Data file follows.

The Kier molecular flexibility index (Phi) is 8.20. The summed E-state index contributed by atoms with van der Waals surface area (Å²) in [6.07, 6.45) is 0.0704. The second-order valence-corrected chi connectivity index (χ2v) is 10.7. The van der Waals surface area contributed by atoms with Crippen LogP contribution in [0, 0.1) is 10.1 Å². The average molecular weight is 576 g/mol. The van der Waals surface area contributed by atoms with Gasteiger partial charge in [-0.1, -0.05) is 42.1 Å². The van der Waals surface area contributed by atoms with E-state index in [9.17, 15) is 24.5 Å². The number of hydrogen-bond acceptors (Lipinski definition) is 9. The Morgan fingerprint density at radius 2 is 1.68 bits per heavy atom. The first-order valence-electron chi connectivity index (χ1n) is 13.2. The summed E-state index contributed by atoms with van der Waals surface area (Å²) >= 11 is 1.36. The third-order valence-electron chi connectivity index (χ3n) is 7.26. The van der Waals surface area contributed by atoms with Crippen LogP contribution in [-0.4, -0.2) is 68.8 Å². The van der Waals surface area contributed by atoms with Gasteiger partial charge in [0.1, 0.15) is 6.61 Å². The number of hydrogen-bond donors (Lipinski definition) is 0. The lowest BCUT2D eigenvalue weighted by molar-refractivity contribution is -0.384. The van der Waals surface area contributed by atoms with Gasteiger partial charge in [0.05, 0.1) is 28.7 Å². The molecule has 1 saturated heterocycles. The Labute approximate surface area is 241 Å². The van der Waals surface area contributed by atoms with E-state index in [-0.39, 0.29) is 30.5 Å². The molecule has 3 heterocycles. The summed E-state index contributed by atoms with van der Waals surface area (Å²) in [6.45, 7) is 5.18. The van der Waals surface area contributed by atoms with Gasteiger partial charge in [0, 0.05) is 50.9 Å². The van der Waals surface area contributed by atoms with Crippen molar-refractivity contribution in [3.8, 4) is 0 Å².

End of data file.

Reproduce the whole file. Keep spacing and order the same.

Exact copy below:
The Kier molecular flexibility index (Phi) is 8.20. The summed E-state index contributed by atoms with van der Waals surface area (Å²) in [6.07, 6.45) is 0.0704. The second-order valence-corrected chi connectivity index (χ2v) is 10.7. The van der Waals surface area contributed by atoms with Crippen LogP contribution in [0, 0.1) is 10.1 Å². The average molecular weight is 576 g/mol. The van der Waals surface area contributed by atoms with Gasteiger partial charge in [-0.1, -0.05) is 42.1 Å². The van der Waals surface area contributed by atoms with E-state index in [9.17, 15) is 24.5 Å². The number of hydrogen-bond acceptors (Lipinski definition) is 9. The Morgan fingerprint density at radius 2 is 1.68 bits per heavy atom. The first-order valence-electron chi connectivity index (χ1n) is 13.2. The summed E-state index contributed by atoms with van der Waals surface area (Å²) >= 11 is 1.36. The third-order valence-electron chi connectivity index (χ3n) is 7.26. The van der Waals surface area contributed by atoms with Crippen LogP contribution in [-0.4, -0.2) is 68.8 Å². The van der Waals surface area contributed by atoms with Gasteiger partial charge in [0.1, 0.15) is 6.61 Å². The number of hydrogen-bond donors (Lipinski definition) is 0. The lowest BCUT2D eigenvalue weighted by molar-refractivity contribution is -0.384. The van der Waals surface area contributed by atoms with Gasteiger partial charge in [0.05, 0.1) is 28.7 Å². The molecule has 1 saturated heterocycles. The Labute approximate surface area is 241 Å². The van der Waals surface area contributed by atoms with E-state index in [-0.39, 0.29) is 30.5 Å². The molecule has 3 heterocycles. The summed E-state index contributed by atoms with van der Waals surface area (Å²) in [6.45, 7) is 5.18. The van der Waals surface area contributed by atoms with Gasteiger partial charge in [0, 0.05) is 50.9 Å². The van der Waals surface area contributed by atoms with Crippen molar-refractivity contribution in [3.8, 4) is 0 Å².